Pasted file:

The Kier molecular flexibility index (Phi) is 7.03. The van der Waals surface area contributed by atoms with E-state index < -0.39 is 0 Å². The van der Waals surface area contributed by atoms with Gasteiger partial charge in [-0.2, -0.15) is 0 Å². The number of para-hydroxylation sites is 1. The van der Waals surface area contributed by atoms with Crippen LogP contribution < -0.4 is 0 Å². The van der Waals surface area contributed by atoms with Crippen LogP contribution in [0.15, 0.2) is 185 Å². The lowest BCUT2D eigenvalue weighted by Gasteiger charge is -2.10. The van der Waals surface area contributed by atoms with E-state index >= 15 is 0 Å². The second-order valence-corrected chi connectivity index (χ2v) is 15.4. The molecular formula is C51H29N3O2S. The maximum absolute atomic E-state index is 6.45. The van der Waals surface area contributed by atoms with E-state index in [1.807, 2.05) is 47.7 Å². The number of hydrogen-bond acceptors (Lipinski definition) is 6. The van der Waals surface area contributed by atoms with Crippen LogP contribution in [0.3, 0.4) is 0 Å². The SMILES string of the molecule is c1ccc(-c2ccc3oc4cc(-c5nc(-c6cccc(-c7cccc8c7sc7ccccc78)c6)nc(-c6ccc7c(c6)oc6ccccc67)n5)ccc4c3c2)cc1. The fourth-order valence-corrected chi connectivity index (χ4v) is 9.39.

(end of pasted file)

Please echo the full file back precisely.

The Kier molecular flexibility index (Phi) is 7.03. The van der Waals surface area contributed by atoms with E-state index < -0.39 is 0 Å². The van der Waals surface area contributed by atoms with Gasteiger partial charge in [-0.2, -0.15) is 0 Å². The number of para-hydroxylation sites is 1. The van der Waals surface area contributed by atoms with Crippen LogP contribution < -0.4 is 0 Å². The van der Waals surface area contributed by atoms with Crippen LogP contribution in [0.15, 0.2) is 185 Å². The lowest BCUT2D eigenvalue weighted by Gasteiger charge is -2.10. The van der Waals surface area contributed by atoms with E-state index >= 15 is 0 Å². The second-order valence-corrected chi connectivity index (χ2v) is 15.4. The molecular formula is C51H29N3O2S. The maximum absolute atomic E-state index is 6.45. The van der Waals surface area contributed by atoms with E-state index in [1.807, 2.05) is 47.7 Å². The number of hydrogen-bond acceptors (Lipinski definition) is 6. The van der Waals surface area contributed by atoms with Crippen LogP contribution in [0.3, 0.4) is 0 Å². The SMILES string of the molecule is c1ccc(-c2ccc3oc4cc(-c5nc(-c6cccc(-c7cccc8c7sc7ccccc78)c6)nc(-c6ccc7c(c6)oc6ccccc67)n5)ccc4c3c2)cc1. The fourth-order valence-corrected chi connectivity index (χ4v) is 9.39.